At the Lab, we see leveraging technology as a powerful driver of change in the early childhood field. We recently led a panel conversation with a Head Start inclusion teacher, family child care coach, and professional learning experts to dig into how technology can and is already helping teachers address their wants and needs in supporting young children.
As the early childhood field’s embrace of technology-based solutions grows, we are paying particular attention to adult-facing products. Technology that acts as a support for teachers, caregivers, and parents has the potential to strengthen and allow more time for quality interactions with children.
During our webinar conversation Teaching & Technology, three major teaching challenges and opportunities for tech solutions rose to the top: assessment, family communication and engagement, and professional development. We walked through each challenge and explored some promising tech products with the panel and audience.
Here’s what we heard:
While technology has made significant progress in this space, there’s still opportunity for more improvements. Teachers want technology that helps them consistently input and track data that everyone can use easily and, at the end, gives them a cohesive, clear picture of the data. There’s also added value in assessment products that help educators communicate with parents.
Family Communication and Engagement
Out of all three challenges we discussed, this one came up the most. It’s a critical issue for educators and parents alike, and there are many variable obstacles to success. Some of the challenges, just to name a few, include language barriers between educators and parents, some parents’ lack of access and/or comfort with technology, and the reality of both parents’ and teachers’ busy schedules.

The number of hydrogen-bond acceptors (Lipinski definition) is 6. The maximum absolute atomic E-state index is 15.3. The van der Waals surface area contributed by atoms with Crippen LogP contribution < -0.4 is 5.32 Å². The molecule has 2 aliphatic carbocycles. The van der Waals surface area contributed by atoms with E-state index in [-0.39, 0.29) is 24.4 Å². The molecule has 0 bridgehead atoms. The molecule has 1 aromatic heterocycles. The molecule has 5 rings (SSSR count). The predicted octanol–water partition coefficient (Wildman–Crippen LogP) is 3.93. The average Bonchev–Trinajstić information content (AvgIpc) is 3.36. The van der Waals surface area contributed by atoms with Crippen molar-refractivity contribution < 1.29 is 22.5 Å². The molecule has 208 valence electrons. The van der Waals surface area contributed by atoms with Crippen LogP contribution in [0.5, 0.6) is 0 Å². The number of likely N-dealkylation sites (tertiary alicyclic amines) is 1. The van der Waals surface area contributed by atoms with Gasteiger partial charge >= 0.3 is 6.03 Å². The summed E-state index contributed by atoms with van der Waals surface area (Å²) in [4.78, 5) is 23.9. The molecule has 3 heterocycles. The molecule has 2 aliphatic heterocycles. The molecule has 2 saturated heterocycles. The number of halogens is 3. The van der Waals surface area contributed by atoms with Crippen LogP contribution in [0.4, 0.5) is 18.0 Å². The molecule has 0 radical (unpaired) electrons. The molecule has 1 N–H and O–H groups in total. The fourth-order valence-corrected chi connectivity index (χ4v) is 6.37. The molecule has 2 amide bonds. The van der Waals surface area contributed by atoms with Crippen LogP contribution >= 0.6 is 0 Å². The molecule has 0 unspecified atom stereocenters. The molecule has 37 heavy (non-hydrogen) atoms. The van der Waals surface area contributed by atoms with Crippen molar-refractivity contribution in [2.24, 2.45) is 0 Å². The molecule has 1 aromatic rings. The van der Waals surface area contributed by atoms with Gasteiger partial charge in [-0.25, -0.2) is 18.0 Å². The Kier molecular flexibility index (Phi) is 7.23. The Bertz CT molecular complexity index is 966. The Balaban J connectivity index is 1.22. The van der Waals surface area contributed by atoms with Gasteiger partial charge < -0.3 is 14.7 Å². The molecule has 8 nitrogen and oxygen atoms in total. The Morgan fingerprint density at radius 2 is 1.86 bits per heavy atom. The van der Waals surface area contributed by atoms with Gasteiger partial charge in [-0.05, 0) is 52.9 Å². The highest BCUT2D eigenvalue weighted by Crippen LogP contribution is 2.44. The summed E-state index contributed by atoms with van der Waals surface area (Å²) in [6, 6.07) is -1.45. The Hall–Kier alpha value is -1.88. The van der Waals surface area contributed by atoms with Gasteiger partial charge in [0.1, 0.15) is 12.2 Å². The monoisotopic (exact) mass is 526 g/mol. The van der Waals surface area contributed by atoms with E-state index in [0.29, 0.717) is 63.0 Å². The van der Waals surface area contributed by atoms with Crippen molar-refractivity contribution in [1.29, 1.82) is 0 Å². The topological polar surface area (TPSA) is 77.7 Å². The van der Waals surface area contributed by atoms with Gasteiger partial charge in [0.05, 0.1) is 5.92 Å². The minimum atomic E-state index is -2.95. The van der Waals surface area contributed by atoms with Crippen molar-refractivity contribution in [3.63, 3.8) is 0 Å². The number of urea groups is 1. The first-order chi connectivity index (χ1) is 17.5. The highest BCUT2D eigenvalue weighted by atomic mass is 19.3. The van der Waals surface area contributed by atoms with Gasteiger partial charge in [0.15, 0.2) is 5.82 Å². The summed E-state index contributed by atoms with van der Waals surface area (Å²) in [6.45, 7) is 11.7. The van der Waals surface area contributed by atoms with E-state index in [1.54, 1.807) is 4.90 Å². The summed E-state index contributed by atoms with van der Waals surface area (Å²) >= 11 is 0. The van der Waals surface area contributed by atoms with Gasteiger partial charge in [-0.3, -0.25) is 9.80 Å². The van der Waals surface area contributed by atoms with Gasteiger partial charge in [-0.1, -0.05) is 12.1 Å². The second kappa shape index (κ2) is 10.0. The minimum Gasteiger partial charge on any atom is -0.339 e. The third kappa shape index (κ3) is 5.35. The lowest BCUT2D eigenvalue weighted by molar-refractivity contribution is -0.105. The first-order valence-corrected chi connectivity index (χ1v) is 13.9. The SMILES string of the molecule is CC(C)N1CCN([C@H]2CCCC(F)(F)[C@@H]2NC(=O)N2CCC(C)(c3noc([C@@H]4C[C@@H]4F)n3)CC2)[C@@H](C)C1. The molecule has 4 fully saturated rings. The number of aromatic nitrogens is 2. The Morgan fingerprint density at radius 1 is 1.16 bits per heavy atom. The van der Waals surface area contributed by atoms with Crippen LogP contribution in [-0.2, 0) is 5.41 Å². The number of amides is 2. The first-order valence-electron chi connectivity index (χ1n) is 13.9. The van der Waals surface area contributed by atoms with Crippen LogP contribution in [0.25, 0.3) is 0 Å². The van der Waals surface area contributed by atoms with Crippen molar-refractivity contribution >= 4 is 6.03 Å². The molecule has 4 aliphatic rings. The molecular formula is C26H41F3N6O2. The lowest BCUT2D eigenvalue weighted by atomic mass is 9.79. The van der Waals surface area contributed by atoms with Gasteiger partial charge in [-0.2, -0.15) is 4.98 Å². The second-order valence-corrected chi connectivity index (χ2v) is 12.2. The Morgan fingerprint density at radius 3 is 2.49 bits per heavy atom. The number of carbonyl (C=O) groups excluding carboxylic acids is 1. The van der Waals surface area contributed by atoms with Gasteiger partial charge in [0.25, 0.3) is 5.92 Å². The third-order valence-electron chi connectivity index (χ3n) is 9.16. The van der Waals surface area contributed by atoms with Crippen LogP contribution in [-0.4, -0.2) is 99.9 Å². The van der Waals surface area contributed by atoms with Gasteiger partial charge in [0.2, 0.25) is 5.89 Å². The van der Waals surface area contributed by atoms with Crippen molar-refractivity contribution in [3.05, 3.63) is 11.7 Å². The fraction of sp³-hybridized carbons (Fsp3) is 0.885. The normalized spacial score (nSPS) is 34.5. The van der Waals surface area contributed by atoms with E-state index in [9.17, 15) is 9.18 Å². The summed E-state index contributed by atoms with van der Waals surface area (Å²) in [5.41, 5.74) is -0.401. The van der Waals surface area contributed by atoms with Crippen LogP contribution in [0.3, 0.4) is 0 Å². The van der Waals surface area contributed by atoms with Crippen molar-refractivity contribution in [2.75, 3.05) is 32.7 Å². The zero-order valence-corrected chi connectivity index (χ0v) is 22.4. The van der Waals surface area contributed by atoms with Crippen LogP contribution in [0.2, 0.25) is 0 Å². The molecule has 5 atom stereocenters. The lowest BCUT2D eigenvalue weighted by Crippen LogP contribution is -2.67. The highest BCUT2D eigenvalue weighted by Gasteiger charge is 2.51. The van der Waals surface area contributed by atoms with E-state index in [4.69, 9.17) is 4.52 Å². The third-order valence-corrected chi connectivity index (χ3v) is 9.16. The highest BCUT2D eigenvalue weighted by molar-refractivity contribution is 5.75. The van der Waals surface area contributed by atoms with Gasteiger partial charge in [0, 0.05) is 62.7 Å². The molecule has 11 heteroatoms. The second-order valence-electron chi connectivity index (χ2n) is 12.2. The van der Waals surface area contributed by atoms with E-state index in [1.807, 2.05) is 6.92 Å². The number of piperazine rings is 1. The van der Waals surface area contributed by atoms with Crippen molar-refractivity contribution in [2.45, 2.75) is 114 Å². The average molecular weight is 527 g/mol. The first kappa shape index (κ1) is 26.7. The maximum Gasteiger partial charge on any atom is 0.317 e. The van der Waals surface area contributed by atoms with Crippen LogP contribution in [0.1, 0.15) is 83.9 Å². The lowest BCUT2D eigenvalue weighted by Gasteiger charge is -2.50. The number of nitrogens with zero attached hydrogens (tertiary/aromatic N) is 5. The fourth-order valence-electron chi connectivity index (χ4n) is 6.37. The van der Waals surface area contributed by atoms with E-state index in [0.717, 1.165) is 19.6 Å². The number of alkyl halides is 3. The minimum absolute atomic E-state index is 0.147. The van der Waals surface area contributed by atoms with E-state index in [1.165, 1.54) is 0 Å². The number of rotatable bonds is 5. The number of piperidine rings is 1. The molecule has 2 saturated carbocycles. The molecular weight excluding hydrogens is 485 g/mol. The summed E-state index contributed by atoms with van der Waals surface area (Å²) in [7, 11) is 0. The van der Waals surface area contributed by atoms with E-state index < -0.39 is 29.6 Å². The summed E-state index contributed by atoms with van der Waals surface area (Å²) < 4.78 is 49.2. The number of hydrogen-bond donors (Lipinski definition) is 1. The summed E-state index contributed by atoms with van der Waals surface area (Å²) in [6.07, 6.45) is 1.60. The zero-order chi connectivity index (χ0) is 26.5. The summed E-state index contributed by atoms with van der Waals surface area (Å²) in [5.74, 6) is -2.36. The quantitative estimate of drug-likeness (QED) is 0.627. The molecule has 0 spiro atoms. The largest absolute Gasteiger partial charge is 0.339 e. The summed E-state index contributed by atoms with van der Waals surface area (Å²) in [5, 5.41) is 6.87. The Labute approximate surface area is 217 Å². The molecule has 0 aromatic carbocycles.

While there are many challenging facets to professional development, during our conversation we came across two main issues: 1) educators have a handful of long trainings chock-full of content throughout the year without many refreshers in between; and 2) there’s often a lack of consistent collaborative time between educators and with other educators at varying levels. There’s opportunity around technology that provides reminders and opportunities for self-reflection between trainings and technology that allows for asynchronous learning.
The panelists had some additional advice for program decision-makers:
- It’s typically preferable to buy rather than build products, unless no product out there is meeting your needs.
- Technology needs to be user-friendly, readily accessible, and engaging so that educators and/or parents not only know how to use it but want to use it. If a tech product isn’t immediately intuitive, consider the training and supports that might be needed.
Our sincere thanks go to the speakers for sharing their perspectives on teaching and technology with us:
Sheetal Singh (moderator)
Interim Executive Director
The Early Learning Lab
Special Education Inclusion Pre-K Teacher
McKinley Elementary, Franklin-McKinley School District
Family Resource Center Initiative
Franklin McKinley Children’s Initiative
Catholic Charities of Santa Clara County
Director of Early Childhood Practice and Innovation
The Early Learning Lab
Senior Director, Early Learning
New Teacher Center
This summer, be on the lookout for more webinars on technology in early childhood and a report examining early childhood funding and technology opportunities.